When looking back in history, December 23, 2015 may be the date the global trade wars officially began. On that day, as we reported at the time, the U.S. imposed a 256% tariff on Chinese steel imports.
It did so perhaps with good reason: with its local end markets mothballed, China was desperate to dump as much excess capacity as possible offshore with shipments of steel, oil products and aluminum all reaching new highs according to trade data from the General Administration of Customs, and the result was a dramatic drop in US prices.
On the other hand, with Chinese mills, smelters and refiners all producing far more than can be purchased domestically amid slowing domestic demand, as well as the government's anti-pollution crackdown, China's decision to ship the excess overseas was also understandable.
As Bloomberg wrote at the time, "the flood of Chinese supplies is roiling manufacturers around the world and exacerbating trade frictions. The steel market is being overwhelmed with metal from China’s government-owned and state-supported producers, a collection of industry associations have said. The nine groups, including Eurofer and the American Iron and Steel Institute, said there is almost 700 million tons of excess capacity around the world, with the Asian nation contributing as much as 425 million tons."
2016 was expected to get even worse: Colin Hamilton, head of commodities research, said the the price of hot-rolled coil, used in everything from fridges to freight containers, may decline about 13 percent next year. China’s steel exports, which have ballooned to more than 100 million metric tons this year, may stay at those levels for the rest of the decade as infrastructure and construction demand continues to falter.
To be sure, it was India who launched the first shot, when it announced that it plans to step up its protection for debt-laden domestic steelmakers by imposing a minimum price on steel imports among other measures, Steel Secretary Aruna Sundararajan said in December. The import curbs are necessary to ensure a “level-playing field” for Indian companies after restrictions imposed in September failed to stop a decline in prices, she said.
And then it was the US' turn, when shortly after India unleashed protectionist measures, the US Department Of Commerce announced that corrosion-resistant steel imports from China were sold at unfairly low prices and will be taxed at 256 percent. The move was clearly aimed at China: imports from India, South Korea and Italy would be taxed at lower rates, while imports from Taiwan and Italy’s Marcegaglia SpA would not face anti-dumping tariffs.
We left it off by saying that "now that the US has fired the first trade war shot, it will be up to China to retaliate. It will do so either by further devaluing its currency or by reciprocating with its own protectionist measures against the US, or perhaps by accelerating the selling of US Treasurys. To be sure, it has several choices, clearly none of which are optimal from a game theory perspective, but now that the US has openly "defected" from the "prisoner's dilemma" game, all bets are off."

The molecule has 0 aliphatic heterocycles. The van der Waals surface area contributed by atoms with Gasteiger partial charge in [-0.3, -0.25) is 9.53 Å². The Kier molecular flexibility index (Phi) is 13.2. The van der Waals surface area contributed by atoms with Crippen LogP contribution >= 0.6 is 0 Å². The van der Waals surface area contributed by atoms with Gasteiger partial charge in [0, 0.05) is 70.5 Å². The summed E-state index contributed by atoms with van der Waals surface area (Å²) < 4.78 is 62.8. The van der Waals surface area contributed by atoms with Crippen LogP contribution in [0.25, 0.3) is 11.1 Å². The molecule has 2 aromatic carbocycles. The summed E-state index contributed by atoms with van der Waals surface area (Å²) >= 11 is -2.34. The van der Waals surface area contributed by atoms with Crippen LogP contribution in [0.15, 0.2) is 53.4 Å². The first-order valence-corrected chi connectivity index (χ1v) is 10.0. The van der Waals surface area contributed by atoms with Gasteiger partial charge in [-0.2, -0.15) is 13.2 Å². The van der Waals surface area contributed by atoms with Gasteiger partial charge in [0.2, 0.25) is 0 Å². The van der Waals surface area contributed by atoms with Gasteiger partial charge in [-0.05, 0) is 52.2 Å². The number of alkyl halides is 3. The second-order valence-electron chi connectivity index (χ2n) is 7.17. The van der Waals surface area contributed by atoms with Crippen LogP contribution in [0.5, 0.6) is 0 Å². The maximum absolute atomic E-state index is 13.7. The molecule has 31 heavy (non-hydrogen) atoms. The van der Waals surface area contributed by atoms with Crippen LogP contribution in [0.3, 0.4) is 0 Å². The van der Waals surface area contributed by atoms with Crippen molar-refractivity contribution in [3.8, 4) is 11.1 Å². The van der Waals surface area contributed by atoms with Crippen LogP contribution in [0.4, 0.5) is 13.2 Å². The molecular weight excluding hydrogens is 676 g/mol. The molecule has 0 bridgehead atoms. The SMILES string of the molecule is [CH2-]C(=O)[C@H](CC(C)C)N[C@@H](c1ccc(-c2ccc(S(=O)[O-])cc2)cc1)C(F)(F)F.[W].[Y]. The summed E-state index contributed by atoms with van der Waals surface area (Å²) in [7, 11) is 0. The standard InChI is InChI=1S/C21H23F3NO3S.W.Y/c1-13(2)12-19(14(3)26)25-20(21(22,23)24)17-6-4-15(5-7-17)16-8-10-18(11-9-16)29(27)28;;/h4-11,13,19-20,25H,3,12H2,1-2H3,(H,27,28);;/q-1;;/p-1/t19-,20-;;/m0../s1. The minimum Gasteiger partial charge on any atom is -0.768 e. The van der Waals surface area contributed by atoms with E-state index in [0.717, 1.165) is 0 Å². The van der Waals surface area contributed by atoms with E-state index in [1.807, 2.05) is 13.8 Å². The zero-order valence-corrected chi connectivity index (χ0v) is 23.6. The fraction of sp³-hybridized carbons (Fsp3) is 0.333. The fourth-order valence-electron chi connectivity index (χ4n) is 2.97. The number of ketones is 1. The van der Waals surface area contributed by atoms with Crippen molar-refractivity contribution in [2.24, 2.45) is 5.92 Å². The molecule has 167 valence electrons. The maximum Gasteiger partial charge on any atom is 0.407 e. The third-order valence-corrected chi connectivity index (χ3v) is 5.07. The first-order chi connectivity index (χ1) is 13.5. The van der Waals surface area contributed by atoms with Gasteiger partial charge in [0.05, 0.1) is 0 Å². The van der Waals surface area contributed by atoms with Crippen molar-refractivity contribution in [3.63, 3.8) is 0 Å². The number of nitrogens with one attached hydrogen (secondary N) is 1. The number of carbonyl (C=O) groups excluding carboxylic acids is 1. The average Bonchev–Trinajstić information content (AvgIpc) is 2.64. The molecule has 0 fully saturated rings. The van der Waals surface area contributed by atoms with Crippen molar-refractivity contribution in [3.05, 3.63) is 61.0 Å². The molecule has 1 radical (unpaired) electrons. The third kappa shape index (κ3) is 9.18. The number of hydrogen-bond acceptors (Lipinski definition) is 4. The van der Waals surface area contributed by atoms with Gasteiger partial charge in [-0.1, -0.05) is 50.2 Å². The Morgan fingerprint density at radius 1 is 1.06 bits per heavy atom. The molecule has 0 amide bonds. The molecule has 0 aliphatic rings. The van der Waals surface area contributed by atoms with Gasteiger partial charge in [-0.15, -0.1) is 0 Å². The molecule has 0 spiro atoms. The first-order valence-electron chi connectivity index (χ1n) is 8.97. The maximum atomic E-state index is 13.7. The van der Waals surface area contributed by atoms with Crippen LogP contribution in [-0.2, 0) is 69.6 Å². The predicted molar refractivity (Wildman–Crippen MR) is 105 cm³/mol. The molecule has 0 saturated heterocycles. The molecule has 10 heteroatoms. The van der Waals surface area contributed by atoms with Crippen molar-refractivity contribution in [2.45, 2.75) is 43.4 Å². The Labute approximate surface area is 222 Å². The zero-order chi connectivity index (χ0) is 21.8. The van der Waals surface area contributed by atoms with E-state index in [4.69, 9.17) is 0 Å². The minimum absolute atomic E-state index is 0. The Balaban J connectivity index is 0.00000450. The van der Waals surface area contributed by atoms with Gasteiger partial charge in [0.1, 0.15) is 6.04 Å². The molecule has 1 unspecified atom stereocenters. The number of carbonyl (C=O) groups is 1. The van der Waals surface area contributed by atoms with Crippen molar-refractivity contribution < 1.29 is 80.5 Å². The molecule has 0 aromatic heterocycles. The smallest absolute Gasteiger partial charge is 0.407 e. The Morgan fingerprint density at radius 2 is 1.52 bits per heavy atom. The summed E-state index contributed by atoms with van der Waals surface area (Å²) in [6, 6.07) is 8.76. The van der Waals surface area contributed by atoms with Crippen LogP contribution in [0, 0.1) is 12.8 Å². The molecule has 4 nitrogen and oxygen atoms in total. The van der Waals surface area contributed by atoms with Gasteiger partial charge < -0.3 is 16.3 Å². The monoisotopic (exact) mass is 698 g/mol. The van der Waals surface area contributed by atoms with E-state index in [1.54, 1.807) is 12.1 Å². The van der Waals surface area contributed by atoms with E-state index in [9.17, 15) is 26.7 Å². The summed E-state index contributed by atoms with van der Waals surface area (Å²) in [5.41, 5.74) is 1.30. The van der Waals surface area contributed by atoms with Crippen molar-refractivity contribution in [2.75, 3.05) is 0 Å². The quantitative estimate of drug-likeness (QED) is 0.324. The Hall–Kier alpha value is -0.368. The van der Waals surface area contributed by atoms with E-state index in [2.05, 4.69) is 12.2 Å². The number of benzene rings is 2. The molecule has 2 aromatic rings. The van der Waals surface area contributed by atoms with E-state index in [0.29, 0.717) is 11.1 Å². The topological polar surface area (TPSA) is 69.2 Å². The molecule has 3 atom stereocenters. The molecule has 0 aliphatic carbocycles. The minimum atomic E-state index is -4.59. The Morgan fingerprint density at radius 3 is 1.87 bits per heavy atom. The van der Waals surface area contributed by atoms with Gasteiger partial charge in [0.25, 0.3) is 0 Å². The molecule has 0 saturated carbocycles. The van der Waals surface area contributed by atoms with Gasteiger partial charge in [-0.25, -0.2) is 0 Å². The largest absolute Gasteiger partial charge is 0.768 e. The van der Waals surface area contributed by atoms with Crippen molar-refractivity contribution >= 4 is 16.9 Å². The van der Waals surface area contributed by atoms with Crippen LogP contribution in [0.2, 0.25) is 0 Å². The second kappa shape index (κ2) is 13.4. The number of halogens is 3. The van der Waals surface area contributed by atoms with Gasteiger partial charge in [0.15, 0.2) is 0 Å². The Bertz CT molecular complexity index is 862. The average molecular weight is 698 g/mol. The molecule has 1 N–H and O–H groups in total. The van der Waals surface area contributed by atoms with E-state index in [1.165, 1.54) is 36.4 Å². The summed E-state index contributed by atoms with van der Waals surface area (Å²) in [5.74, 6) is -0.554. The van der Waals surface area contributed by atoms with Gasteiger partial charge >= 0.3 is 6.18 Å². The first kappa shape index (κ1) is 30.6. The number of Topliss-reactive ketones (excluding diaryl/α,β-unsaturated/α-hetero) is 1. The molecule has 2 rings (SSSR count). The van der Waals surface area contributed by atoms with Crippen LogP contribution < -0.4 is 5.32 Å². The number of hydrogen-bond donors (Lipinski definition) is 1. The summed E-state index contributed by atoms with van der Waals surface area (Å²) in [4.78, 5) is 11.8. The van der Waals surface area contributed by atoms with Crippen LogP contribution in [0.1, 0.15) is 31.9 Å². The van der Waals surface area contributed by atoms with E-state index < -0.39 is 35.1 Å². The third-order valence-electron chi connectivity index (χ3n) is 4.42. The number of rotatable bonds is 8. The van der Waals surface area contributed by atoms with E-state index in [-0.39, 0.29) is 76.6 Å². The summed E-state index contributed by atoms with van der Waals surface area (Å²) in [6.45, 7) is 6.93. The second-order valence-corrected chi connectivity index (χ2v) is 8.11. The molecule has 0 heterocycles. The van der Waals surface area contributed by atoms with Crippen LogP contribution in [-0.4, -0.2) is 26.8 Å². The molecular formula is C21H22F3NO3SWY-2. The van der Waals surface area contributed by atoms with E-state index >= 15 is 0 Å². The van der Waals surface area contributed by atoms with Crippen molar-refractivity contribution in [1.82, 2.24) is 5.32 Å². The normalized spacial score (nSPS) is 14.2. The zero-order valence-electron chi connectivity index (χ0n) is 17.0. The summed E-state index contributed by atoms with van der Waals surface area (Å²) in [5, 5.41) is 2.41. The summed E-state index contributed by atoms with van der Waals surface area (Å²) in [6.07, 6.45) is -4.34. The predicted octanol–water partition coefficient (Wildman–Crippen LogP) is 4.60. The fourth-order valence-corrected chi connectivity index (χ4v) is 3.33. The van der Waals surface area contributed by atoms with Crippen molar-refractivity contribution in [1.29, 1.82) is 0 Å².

To be sure, just a few weeks later China proceeded with another dramatic devaluation of the Yuan, which may or may not have been accompanied by an aggressive selling of Treasury.
However the missing link was China unveiling its own protectionist response: a necessary and sufficient condition for fully symmetric trade wars.
It did so earlier today when, accused of flooding world markets with cheap steel, it imposed its own anti-dumping duties as high as 46.3% on electric steel products imported from Japan, South Korea and the European Union, the Ministry of Commerce said on Friday.
According to Reuters, the overseas suppliers include JFE Steel Corp, Nippon Steel and Sumitomo Metal Corp and POSCO, the ministry said in a notice posted on its website (www.mofcom.gov.cn). The ministry did not identify any EU supplier.
What is curious is that China, by far the world's biggest steel producer, imports relatively small quantities of high-end steel products, including electric steel used in power transformers and generators. In other words the move was mostly symbolic, and a confirmation that China now believes it is being treated unfairly enough to where it can demand in-kind protectionism which will only escalate as the end demand to the global supply glut is simply not there.
The tariffs come at a time when the UK is up in arms over the decision by Tata Steel, the owner of much of UK's steel industry, to sell its local plants in the process liquidating about 15,000 jobs. Tata blamed a flood of cheap Chinese supplies which means now that China has re-escalaed, thousands of newly laid off ironworkers in the UK (and elsewhere) will have a new global target which to blame for their troubles.
We doubt it will end there, because one trade wars begin, the logical consequences of currency wars, they rarely end amicably or on short notice, and on numerous occasions devolve into outright, conventional wars.